Employee burnout isn’t just a minor problem, and it doesn’t simply reflect an individual employee’s inability to manage his own work-life balance. Employers who ignore the signs of burnout do so at their own peril. This is a management problem, not an employee problem, and if it’s left untreated, the result can be huge slowdowns in team productivity, low morale, high turnover and the loss of highly talented and valuable employees. It’s worth noting that some of the most talented and dedicated employees are also the ones that are the most vulnerable to burnout. So intelligent managers protect the company by protecting the mental health of their workers.
Here are some of the signs that it’s time to intervene and address a burnout problem among both teams and individuals.
Signs of Individual Burnout: A Burned Out Employee Tends to….
1. Take a high number of sick and PTO days.
2. Experience physical symptoms like headaches, muscle and joint pain, and fatigue
3. Become hypercritical, irritable, and tense
4. Respond angrily to criticism
5. Express no enjoyment or interest in activities that were once pleasurable and rewarding
6. Express resentment toward managers and coworkers
7. Start subtly or openly looking for employment and opportunity elsewhere.
If you notice an employee showing any or all of the indicators above, talk to the employee personally before determining a course of action. Ask her privately about possible health or family issues, and find out what might be done to accommodate her need for change, variety, engagement, or motivation.
Signs of Team/General Workplace Burnout
If your workplace has become a high-burnout zone, you’ll need to act quickly and decisively to change the culture. If you don’t, a downward spiral may begin that can cause immeasurable harm to company growth. Watch out for signs like these:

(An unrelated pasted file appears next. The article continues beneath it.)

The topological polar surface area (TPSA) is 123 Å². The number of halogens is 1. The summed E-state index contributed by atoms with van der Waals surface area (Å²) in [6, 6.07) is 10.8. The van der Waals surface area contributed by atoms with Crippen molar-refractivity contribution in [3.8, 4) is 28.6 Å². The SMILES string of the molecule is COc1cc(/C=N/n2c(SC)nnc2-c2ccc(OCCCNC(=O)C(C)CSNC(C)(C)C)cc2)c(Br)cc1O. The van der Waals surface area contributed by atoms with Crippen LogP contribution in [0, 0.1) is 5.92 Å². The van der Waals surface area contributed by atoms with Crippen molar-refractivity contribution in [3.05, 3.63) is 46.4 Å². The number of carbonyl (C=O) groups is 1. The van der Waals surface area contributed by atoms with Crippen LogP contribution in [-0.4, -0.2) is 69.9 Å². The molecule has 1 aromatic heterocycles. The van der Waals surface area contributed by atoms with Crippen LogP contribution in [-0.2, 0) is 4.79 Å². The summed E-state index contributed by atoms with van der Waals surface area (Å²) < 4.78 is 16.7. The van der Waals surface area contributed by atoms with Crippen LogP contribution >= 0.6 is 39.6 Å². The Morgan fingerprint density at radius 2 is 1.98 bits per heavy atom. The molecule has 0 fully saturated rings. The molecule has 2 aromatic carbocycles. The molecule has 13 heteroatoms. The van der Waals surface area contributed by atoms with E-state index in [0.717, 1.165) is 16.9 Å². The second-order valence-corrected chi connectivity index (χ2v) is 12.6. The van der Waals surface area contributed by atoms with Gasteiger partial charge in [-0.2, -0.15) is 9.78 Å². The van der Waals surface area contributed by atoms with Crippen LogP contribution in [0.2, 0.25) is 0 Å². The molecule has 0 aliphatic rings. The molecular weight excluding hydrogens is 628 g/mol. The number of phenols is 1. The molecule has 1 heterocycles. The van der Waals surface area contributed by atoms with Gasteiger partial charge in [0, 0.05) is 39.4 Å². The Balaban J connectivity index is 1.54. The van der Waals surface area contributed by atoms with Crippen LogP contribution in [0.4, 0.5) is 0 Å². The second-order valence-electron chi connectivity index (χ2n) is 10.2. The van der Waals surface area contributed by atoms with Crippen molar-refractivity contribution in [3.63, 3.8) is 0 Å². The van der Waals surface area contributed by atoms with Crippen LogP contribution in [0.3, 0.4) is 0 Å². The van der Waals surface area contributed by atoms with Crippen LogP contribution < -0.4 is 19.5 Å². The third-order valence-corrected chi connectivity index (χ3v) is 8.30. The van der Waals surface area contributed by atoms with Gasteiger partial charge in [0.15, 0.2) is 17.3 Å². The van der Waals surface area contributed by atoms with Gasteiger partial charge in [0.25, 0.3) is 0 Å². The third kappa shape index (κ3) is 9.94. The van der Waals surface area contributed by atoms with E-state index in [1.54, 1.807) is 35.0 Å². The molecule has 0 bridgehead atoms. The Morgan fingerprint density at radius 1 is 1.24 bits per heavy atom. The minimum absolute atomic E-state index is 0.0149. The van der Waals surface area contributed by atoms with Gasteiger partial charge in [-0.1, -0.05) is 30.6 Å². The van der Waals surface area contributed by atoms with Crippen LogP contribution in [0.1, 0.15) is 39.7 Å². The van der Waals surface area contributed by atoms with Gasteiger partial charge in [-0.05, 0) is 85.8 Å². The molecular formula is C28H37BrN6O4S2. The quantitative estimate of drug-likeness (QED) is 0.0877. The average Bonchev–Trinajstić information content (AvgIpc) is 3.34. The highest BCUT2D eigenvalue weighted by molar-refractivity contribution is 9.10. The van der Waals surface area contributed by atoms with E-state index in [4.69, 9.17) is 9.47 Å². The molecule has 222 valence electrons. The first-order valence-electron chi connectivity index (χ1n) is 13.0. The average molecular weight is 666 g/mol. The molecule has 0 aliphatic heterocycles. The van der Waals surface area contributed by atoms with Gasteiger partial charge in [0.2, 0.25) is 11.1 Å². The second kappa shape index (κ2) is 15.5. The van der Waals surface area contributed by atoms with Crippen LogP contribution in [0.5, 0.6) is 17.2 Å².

1. A workplace that’s unusually quiet. A healthy working environment should include natural light, low grade chatter, and activity that’s busy but not rushed or frantic.
2. A general spirit of mistrust. Don’t allow or encourage your employees to become too competitive or to take competition against their own teammates too seriously. An atmosphere of fairness and collaboration can go a long way toward preventing burnout.
3. An unusual rise in interpersonal conflict.
4. An unusual rise in lateness.
5. A spike in colds, flu, fatigue related illness, and illness related to muscle and joint pain.
There are several steps you can take to fight back against burnout, and the method you choose will depend on your industry, your culture, and the demands and desires of your employees. To find out more about what your tired employees want and need in order to complete their jobs properly, arrange a consultation with the Little Rock Staffing and performance management experts at CSS.